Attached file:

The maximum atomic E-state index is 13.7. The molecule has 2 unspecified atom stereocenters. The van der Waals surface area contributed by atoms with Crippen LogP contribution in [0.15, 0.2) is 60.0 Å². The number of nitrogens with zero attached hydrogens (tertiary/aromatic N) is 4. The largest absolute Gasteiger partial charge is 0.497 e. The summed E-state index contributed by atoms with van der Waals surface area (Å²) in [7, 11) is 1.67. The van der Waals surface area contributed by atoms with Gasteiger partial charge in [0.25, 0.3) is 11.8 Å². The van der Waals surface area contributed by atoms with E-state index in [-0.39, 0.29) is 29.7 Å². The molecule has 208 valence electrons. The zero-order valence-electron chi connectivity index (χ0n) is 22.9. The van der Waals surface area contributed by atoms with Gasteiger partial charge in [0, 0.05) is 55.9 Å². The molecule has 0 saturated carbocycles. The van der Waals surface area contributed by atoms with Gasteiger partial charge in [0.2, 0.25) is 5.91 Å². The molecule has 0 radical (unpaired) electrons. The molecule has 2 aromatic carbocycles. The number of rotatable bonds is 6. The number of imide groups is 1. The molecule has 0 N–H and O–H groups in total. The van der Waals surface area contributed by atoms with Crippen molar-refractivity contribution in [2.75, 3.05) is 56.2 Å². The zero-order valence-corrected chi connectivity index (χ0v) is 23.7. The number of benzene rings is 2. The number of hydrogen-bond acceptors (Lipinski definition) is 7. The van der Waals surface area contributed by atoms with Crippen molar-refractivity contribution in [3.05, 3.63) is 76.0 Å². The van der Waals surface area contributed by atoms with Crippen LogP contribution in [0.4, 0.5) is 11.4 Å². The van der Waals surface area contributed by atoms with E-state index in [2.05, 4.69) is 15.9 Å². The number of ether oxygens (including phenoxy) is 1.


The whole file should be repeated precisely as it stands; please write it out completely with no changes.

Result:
The maximum atomic E-state index is 13.7. The molecule has 2 unspecified atom stereocenters. The van der Waals surface area contributed by atoms with Crippen LogP contribution in [0.15, 0.2) is 60.0 Å². The number of nitrogens with zero attached hydrogens (tertiary/aromatic N) is 4. The largest absolute Gasteiger partial charge is 0.497 e. The summed E-state index contributed by atoms with van der Waals surface area (Å²) in [7, 11) is 1.67. The van der Waals surface area contributed by atoms with Gasteiger partial charge in [0.25, 0.3) is 11.8 Å². The van der Waals surface area contributed by atoms with E-state index in [-0.39, 0.29) is 29.7 Å². The molecule has 208 valence electrons. The zero-order valence-electron chi connectivity index (χ0n) is 22.9. The van der Waals surface area contributed by atoms with Gasteiger partial charge in [0, 0.05) is 55.9 Å². The molecule has 0 saturated carbocycles. The van der Waals surface area contributed by atoms with Gasteiger partial charge in [0.2, 0.25) is 5.91 Å². The molecule has 0 radical (unpaired) electrons. The molecule has 2 aromatic carbocycles. The number of rotatable bonds is 6. The number of imide groups is 1. The molecule has 0 N–H and O–H groups in total. The van der Waals surface area contributed by atoms with Crippen molar-refractivity contribution in [2.75, 3.05) is 56.2 Å². The zero-order valence-corrected chi connectivity index (χ0v) is 23.7. The number of benzene rings is 2. The number of hydrogen-bond acceptors (Lipinski definition) is 7. The van der Waals surface area contributed by atoms with Crippen molar-refractivity contribution in [3.05, 3.63) is 76.0 Å². The van der Waals surface area contributed by atoms with Crippen LogP contribution in [0.4, 0.5) is 11.4 Å². The van der Waals surface area contributed by atoms with E-state index in [2.05, 4.69) is 15.9 Å². The number of ether oxygens (including phenoxy) is 1.